DHEC Statement on Delayed COVID-19 Test Results
FOR IMMEDIATE RELEASE:
January 7, 2022
Because of the enormous testing demand fueled by the delta and omicron surge, DHEC and other testing providers and laboratories are experiencing longer lines for individuals to get tested. We are working to reduce wait times by making home tests available and increasing the number of testing sites.
The overwhelming majority of COVID tests ― about 97% ― are processed at large, non-DHEC labs that are operating at or above capacity. DHEC's lab has a daily capacity of 2,500 samples and the Public Health Lab is operating at that capacity and currently not experiencing any delays.
DHEC has contracts with nine testing vendors across the state to perform COVID-19 testing. As part of their contracts, these vendors are to relay test results to the individuals who were tested within 48-72 hours, and if there is a consistent delay in that turnaround time, the vendors are to quickly notify DHEC.
The week of Dec. 27, 2021, South Carolina had an enormous increase in testing. Most of our contractors managed this well and maintained the 48–72-hour standard. Unfortunately, Premier Medical Laboratory, which is one of DHEC's contracted testing providers, didn't immediately notify DHEC that they were experiencing delays in providing test results. After DHEC learned this, the agency contacted Premier for more information and to work toward solutions for getting results relayed back to individuals as quickly as possible. Premier is actively working to make up for the delayed results, however we know that some individuals have still not received their test results.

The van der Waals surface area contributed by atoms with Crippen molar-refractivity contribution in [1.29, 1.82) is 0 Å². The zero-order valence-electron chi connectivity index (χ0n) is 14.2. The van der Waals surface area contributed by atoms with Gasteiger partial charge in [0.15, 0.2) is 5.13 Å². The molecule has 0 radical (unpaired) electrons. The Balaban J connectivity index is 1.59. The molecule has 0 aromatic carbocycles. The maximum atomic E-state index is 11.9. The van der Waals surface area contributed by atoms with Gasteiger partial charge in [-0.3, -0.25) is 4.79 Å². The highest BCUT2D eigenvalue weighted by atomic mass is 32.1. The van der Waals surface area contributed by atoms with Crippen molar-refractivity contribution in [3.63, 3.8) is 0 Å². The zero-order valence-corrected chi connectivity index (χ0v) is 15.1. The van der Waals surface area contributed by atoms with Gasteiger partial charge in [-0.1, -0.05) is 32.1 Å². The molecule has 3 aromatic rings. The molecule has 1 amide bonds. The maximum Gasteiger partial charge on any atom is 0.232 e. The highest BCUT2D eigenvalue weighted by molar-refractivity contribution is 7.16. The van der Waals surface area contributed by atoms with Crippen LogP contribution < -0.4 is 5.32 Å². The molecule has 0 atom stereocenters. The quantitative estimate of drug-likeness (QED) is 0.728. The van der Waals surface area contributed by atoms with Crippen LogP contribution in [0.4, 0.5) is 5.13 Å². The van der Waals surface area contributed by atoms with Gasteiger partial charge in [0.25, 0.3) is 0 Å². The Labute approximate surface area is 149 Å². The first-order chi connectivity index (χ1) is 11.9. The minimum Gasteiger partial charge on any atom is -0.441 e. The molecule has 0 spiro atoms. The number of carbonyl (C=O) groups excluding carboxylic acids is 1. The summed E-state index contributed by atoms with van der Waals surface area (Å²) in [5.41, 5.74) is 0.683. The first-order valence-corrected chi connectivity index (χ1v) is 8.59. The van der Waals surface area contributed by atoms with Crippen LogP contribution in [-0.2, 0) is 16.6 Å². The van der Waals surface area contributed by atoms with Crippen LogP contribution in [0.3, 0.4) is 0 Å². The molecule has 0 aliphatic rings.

Because of this, DHEC is recommending that anyone tested between Dec. 30, 2021, and Jan. 3, 2022, who has not yet received their results and is currently symptomatic to get re-tested at one of the many testing sites around the state to ensure they receive timely, valid results.
We apologize to the individuals whose results were delayed, and we are working with our vendors and community partners across the state to address the surge in testing. We also continue to strongly recommend that those individuals who are not yet vaccinated need to get their shots, because prevention by way of vaccination is key in stopping disease spread.